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Years ago, when I was a junior in college, I started writing down all the books I was reading in a notebook. Just a simple list so I could actually see how many books I was getting through in a year. I adore reading; it is my meditation practice and my church experience. I used to get in trouble for reading too much. (My mother thought I was avoiding life, although I don’t recall anyone ever telling her that she painted too much.) I get cranky, really cranky, if I can’t read every single day. There are so many books, and so little time. My job in particular sure seems to take a lot of time away from reading. In elementary school, I won first prize in 3rd grade for reading the most books over the summer. The principal announced my name, and I walked down from the bleachers and got to stand in the middle of the gym floor, holding my prize – a book, natch. It was Are You There, God? It’s Me, Margaret wrapped quite neatly in yellow tissue paper.

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War & Peace

Did you know that if you read 25 pages of War & Peace every single day, you can complete it in 56 days? You can! And you can even enjoy it!
Where I read War & Peace: the hair salon (pictured), the subway, Chop’T, in front of the fireplace in Southampton (pictured), on a coach bus to Big Bear, on a red eye flight, in the bathtub at a farm in Connecticut (pictured, you’re welcome), in the lobby of the High Line Hotel, in the lobby of the LINE Hotel, in the car next to my dog (pictured). Where I Read War & Peace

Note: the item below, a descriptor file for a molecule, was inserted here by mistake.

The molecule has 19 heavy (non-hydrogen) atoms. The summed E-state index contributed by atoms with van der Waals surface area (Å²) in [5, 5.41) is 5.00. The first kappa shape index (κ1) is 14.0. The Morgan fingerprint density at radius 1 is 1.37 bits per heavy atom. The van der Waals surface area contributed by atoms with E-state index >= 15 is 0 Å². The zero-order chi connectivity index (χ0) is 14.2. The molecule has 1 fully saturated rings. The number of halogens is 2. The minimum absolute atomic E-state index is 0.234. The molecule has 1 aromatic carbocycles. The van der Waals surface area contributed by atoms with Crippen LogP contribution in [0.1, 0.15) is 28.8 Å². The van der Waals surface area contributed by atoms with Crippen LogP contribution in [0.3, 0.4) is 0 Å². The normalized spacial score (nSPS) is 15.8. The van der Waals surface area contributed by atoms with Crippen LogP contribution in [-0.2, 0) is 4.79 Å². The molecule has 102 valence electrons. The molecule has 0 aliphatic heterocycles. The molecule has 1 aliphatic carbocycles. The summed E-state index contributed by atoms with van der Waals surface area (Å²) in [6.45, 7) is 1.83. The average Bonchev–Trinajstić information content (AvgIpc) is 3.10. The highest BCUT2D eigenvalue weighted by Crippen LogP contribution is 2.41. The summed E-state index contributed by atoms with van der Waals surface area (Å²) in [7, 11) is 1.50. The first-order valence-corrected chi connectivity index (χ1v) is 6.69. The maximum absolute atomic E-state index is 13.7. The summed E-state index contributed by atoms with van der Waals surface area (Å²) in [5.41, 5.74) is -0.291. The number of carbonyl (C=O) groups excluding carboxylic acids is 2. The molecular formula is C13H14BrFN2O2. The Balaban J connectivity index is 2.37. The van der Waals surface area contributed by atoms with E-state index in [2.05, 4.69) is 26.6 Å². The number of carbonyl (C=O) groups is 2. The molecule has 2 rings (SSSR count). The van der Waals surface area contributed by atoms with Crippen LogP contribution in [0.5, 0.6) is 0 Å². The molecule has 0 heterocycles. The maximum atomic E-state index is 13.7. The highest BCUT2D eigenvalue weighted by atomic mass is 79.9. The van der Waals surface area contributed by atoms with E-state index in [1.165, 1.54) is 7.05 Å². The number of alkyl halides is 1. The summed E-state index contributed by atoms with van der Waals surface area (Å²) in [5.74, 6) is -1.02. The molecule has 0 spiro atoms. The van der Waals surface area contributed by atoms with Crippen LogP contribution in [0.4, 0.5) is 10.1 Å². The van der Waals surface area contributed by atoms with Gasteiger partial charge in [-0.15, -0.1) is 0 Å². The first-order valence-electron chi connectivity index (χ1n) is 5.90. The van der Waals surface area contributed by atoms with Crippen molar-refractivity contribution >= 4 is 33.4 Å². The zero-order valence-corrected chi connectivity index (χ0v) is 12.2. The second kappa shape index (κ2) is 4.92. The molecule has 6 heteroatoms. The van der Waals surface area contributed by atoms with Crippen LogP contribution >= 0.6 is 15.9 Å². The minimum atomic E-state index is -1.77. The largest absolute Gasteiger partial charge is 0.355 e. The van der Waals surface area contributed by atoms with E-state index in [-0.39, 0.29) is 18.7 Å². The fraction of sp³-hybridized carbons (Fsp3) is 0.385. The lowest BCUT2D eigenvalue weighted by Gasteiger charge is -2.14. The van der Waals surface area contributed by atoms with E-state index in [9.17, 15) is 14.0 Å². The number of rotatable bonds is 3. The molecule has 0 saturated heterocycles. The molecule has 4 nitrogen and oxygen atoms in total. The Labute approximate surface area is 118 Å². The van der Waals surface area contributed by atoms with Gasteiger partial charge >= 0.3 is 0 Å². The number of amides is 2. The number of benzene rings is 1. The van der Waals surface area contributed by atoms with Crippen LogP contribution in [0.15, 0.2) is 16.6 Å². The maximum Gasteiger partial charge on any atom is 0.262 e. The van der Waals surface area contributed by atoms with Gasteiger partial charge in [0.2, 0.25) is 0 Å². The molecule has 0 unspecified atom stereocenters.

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Finding Sweet Valley High

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If you know anything about me, you know that I was a huge, I’m talking huge fan of the Sweet Valley High series (And of course TBSC, you know what that stands for, if you read that series too) during my elementary and junior reading days. And as much as I loved the series, the book covers are so iconic to me and I will never be able to forget them. They’re so recognizable!  Continue Reading

The Maytrees

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Annie Dillard is an author recommended to me by the booksellers at 192 Books, my local weekend haunt. The Maytrees is a quiet novel about the love story of a married couple living in a beach shack in Provincetown. I read this entire book with a pencil in hand, underlining gorgeous sentence after gorgeous sentence. It begins with Toby and Lou falling for each other. They’re a free-spirited young couple who care about their books, the landscape, the pouring rain, each other’s freckles and eyebrows, and eventually, their young son. An affair splits them apart for years, but like the steady and incessant beams from a lighthouse, Toby finds his way back home to Lou’s seaside shack. It’s a bohemian tale of love, forgiveness, and changing tides.

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The Here and Now

The Here and Now

If you are a lover of The Sisterhood of the Traveling Pants – and honestly, why wouldn’t you be? – then you are likely a follower of its creator Ann Brashares. Her latest YA novel, The Here and Now, follows Prenna, a girl who came back from 2095 due to complete climate disaster along with hundreds of other time immigrants. They live amongst the regular folk, hiding from the fact that an enormous plague will soon be distributed by mosquitos. She marvels at the ease with which she can plant a flower and watch it grow, and can swim in the ocean on a hot day.